FEMA sends Gustav alerts
- By Rutrell Yasin
- Aug 29, 2008
With Hurricane Gustav set to make landfall somewhere along the Gulf Coast early next week, Federal Emergency Management Agency officials are using digital subscription management services to let residents in six states know what the government is doing to prepare for the storm and how they can apply for relief.
FEMA has also created a page
on the agency's Web site to keep residents informed about the status of the storm and the government's preparations, said Gene Luke, an emergency management specialist at FEMA.
Gustav battered the island of Jamaica today and is expected to turn into a Category 3 storm by the time it reaches Cuba on Saturday, according to the National Hurricane Center. The storm could make landfall from Corpus Christi, Texas, eastward to Panama City, Fla., on Monday or Tuesday.
Since September 2007, FEMA has offered a service that enables people to sign up to receive e-mail messages when urgent situations arise. The service is powered by GovDelivery, which specializes in e-mail and digital subscription services for the public sector.
FEMA is sending e-mail updates to subscribers of the service in Gulf Coast states who have requested to receive press releases and even subscribers who haven't elected to receive them, Luke said. Some subscribers sign up for the free service only for emergency notifications and disaster declarations but not for news releases, he added.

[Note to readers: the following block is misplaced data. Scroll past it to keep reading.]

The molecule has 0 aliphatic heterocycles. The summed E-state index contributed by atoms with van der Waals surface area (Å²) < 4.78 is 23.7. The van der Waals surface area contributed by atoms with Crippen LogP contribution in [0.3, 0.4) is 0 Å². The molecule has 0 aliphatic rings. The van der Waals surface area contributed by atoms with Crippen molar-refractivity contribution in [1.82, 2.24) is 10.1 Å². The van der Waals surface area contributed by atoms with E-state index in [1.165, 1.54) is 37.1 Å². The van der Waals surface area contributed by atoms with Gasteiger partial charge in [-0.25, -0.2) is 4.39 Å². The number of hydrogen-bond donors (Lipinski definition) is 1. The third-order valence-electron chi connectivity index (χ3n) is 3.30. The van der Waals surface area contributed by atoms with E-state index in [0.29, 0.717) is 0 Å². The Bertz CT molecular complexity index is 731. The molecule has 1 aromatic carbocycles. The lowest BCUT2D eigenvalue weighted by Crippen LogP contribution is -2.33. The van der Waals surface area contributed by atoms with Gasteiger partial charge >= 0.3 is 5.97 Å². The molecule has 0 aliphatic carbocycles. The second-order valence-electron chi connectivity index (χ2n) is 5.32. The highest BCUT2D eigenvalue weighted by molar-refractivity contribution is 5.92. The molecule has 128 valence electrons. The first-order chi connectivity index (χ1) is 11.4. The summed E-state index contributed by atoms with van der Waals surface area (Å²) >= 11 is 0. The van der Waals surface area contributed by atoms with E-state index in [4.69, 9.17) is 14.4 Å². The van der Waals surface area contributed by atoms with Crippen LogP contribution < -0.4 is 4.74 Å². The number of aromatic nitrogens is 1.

Typically, the updates include a few sentences about the press release and a link to more information.
FEMA is sending press releases on critical items regarding Gustav, he said, adding that the agency does not want to inundate people with information. FEMA has more than 10,000 subscribers in the Gulf Coast region. The agency is requesting that subscribers forward the information to family and friends in the region.
Other agencies that use the GovDelivery platform include the Centers for Disease Control and Prevention, the Environmental Protection Agency, the Internal Revenue Service, and the Defense, Health and Human Services, Homeland Security and Treasury departments.
Subscribers to FEMA's service can choose to receive information in 96 specialized areas, including material from CDC, Customs and Border Protection, DHS and the Transportation Security Administration. Officials said FEMA's service has 88,000 subscribers in the United States.
Rutrell Yasin is is a freelance technology writer for GCN.